Why the librarian/mixed race analogy? The more accurate question would be: what took me so long to make the connection? After all, each demographic suffers from the same problem: stereotypes and people’s reaction when we don’t cozily fit into a psychic box.
As librarians, we moan/revel in the public’s perception of us as dowdy crones with bad wardrobes. The reason we’re obsessed? Because we bump into it every freakin’ day of our professional lives, from well-meaning parents who view us as literate babysitters to the dentist who during your root canal wishes they could find a job where they could “read all day”.
The critical commonality? Librarians and mixed-race people create massive cognitive dissonance when one or the other refuses to fit into a single category. With librarians, it’s again professional: how many of us have patiently described to someone their job of creating taxonomies for digital repositories only to be met with something along the lines of “my daughter likes to play librarian too by pretending to check out books”? No matter how hard we try, people keep trying to shove us into the pigeonhole of dusty books and pilled cardigans.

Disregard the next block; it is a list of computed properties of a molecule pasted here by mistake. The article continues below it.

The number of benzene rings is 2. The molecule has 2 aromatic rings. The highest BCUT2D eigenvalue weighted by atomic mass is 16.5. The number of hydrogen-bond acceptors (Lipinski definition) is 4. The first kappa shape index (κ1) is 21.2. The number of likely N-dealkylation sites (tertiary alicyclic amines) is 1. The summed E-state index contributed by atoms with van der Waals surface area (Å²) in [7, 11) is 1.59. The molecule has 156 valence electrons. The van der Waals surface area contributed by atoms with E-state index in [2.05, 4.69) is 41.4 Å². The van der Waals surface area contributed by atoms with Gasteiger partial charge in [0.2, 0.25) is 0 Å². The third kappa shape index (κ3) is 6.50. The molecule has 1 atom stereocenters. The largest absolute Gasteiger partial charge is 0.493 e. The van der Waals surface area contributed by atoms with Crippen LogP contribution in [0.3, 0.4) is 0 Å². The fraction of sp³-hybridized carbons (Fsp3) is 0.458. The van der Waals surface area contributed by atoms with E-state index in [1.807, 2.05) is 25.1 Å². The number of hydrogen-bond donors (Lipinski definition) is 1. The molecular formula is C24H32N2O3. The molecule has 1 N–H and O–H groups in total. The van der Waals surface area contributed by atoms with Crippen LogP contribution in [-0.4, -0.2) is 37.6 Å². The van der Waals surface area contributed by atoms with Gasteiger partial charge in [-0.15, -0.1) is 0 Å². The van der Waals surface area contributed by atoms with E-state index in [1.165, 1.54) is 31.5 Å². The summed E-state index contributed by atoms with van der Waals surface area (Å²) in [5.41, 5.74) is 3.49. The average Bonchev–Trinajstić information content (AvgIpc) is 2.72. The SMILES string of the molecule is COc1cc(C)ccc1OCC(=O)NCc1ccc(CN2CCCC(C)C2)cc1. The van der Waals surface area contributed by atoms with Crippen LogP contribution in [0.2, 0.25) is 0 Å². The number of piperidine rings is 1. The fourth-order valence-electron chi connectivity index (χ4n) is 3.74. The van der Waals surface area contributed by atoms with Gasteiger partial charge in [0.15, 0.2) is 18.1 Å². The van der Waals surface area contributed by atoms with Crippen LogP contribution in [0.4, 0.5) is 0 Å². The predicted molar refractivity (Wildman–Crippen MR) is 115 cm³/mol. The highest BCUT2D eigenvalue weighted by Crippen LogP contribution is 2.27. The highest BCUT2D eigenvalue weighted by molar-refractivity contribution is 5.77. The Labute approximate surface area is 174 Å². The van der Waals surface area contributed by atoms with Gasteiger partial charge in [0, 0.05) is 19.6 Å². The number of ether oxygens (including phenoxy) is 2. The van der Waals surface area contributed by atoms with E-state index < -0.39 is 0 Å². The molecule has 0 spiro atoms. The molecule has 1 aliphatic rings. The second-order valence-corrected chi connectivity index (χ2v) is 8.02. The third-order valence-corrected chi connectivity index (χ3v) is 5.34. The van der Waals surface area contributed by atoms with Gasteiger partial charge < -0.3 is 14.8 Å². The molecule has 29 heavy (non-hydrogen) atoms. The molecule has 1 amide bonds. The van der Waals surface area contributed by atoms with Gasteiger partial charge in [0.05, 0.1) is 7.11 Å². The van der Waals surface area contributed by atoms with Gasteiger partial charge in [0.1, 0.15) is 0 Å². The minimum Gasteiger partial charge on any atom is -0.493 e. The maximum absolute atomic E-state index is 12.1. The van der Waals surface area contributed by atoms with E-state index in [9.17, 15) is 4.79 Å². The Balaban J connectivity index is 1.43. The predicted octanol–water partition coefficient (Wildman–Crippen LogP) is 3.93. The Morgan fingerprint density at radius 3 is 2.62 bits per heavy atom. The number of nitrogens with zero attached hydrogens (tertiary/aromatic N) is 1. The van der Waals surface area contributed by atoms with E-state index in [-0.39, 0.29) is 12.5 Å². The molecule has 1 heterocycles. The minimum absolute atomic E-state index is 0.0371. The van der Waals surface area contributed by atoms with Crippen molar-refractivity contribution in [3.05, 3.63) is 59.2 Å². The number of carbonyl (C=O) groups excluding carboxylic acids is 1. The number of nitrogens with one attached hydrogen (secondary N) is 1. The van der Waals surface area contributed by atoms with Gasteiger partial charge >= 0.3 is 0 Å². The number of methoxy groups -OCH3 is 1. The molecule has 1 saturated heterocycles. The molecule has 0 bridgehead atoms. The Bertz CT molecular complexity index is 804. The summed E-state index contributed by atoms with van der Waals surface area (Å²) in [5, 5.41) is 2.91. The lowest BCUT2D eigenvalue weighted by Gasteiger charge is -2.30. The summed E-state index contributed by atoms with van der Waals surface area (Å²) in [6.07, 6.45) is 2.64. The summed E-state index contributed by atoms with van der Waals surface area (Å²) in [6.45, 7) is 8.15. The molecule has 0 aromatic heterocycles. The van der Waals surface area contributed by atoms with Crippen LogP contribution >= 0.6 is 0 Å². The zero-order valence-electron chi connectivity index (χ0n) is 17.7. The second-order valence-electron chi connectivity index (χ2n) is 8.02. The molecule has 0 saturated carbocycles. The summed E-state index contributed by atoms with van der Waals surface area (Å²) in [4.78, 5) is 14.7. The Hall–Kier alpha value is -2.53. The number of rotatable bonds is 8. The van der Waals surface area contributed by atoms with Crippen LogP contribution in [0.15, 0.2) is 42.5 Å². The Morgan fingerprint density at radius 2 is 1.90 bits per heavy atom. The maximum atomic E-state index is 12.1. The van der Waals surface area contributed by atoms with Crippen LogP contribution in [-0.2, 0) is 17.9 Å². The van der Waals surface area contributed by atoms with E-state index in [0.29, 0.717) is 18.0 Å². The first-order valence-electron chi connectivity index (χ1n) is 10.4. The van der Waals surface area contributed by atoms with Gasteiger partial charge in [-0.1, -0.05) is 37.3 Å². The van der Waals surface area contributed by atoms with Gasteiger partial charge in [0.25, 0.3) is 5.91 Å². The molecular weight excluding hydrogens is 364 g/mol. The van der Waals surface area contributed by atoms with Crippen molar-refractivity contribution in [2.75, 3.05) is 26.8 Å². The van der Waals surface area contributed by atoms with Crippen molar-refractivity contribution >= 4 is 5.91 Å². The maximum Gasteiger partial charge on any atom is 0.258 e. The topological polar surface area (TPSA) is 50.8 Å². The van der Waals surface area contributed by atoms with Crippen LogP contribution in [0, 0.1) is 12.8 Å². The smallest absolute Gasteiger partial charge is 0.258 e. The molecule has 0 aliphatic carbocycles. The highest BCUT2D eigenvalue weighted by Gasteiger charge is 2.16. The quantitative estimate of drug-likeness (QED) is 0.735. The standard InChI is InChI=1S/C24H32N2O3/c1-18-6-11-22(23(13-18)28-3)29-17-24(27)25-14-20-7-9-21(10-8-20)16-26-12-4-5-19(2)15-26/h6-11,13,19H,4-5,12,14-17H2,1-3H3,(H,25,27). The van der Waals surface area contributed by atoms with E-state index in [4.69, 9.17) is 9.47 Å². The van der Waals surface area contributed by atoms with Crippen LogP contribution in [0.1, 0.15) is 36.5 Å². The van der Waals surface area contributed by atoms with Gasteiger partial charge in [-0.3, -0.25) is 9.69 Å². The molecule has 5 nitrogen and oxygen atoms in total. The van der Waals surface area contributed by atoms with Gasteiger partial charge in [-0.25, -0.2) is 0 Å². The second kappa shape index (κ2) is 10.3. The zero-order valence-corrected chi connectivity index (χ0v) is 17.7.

The pigeonhole for multiracials? The need for most people to push them into one racial category, depending upon how closely you match a race for some, or the one-drop rule for others. The more they resist a category, the greater the public desire they live/breathe/embody it.
So what’s the answer for librarians? Going back to Ms. Gershenfeld’s presentation, it’s more cognitive dissonance–that means leveraging the stereotype by defying it. In essence, we need do what mixed-race folks have been doing for centuries. By exemplifying qualities not publicly associated with us, we can survive as a profession. We need to embrace change and even at times break the rules. If we keep doing it, perhaps the world will drop its sludgy thinking and actually take a good look at what we do.
It takes time, but it works. Heck; just look what it did for Barack Obama.